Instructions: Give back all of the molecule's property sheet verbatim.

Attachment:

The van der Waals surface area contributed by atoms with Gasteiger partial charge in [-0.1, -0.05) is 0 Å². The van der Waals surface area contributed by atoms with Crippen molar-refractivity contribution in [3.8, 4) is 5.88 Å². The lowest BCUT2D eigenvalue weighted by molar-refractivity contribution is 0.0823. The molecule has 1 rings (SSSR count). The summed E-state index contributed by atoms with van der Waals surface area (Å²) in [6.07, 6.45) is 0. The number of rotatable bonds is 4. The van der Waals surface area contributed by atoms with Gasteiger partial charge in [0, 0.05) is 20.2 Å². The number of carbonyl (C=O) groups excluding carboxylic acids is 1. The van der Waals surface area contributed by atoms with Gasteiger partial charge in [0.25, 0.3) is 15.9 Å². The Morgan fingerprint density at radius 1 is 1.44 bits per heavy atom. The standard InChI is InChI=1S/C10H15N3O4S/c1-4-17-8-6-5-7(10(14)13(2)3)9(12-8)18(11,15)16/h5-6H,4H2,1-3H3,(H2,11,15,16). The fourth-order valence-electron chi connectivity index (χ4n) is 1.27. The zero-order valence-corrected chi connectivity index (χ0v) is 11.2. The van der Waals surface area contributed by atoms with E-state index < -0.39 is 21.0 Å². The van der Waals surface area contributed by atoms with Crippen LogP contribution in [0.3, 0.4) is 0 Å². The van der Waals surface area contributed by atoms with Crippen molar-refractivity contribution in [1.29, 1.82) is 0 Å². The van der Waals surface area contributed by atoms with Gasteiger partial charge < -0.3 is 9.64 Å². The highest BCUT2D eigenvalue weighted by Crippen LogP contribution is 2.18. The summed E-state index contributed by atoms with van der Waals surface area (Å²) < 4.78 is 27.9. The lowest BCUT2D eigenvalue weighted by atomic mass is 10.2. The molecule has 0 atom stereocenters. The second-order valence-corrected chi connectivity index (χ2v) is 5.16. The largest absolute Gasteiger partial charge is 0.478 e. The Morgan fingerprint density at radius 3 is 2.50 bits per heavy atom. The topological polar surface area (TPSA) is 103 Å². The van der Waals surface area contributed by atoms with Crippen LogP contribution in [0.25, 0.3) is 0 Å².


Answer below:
The van der Waals surface area contributed by atoms with Gasteiger partial charge in [-0.1, -0.05) is 0 Å². The van der Waals surface area contributed by atoms with Crippen molar-refractivity contribution in [3.8, 4) is 5.88 Å². The lowest BCUT2D eigenvalue weighted by molar-refractivity contribution is 0.0823. The molecule has 1 rings (SSSR count). The summed E-state index contributed by atoms with van der Waals surface area (Å²) in [6.07, 6.45) is 0. The number of rotatable bonds is 4. The van der Waals surface area contributed by atoms with Gasteiger partial charge in [0, 0.05) is 20.2 Å². The number of carbonyl (C=O) groups excluding carboxylic acids is 1. The van der Waals surface area contributed by atoms with Gasteiger partial charge in [0.25, 0.3) is 15.9 Å². The Morgan fingerprint density at radius 1 is 1.44 bits per heavy atom. The standard InChI is InChI=1S/C10H15N3O4S/c1-4-17-8-6-5-7(10(14)13(2)3)9(12-8)18(11,15)16/h5-6H,4H2,1-3H3,(H2,11,15,16). The fourth-order valence-electron chi connectivity index (χ4n) is 1.27. The zero-order valence-corrected chi connectivity index (χ0v) is 11.2. The van der Waals surface area contributed by atoms with E-state index < -0.39 is 21.0 Å². The van der Waals surface area contributed by atoms with Crippen LogP contribution in [0.3, 0.4) is 0 Å². The van der Waals surface area contributed by atoms with Crippen molar-refractivity contribution in [1.29, 1.82) is 0 Å². The van der Waals surface area contributed by atoms with Gasteiger partial charge < -0.3 is 9.64 Å². The highest BCUT2D eigenvalue weighted by Crippen LogP contribution is 2.18. The summed E-state index contributed by atoms with van der Waals surface area (Å²) < 4.78 is 27.9. The lowest BCUT2D eigenvalue weighted by atomic mass is 10.2. The molecule has 0 atom stereocenters. The second-order valence-corrected chi connectivity index (χ2v) is 5.16. The largest absolute Gasteiger partial charge is 0.478 e. The Morgan fingerprint density at radius 3 is 2.50 bits per heavy atom. The topological polar surface area (TPSA) is 103 Å². The van der Waals surface area contributed by atoms with Crippen LogP contribution in [0.25, 0.3) is 0 Å².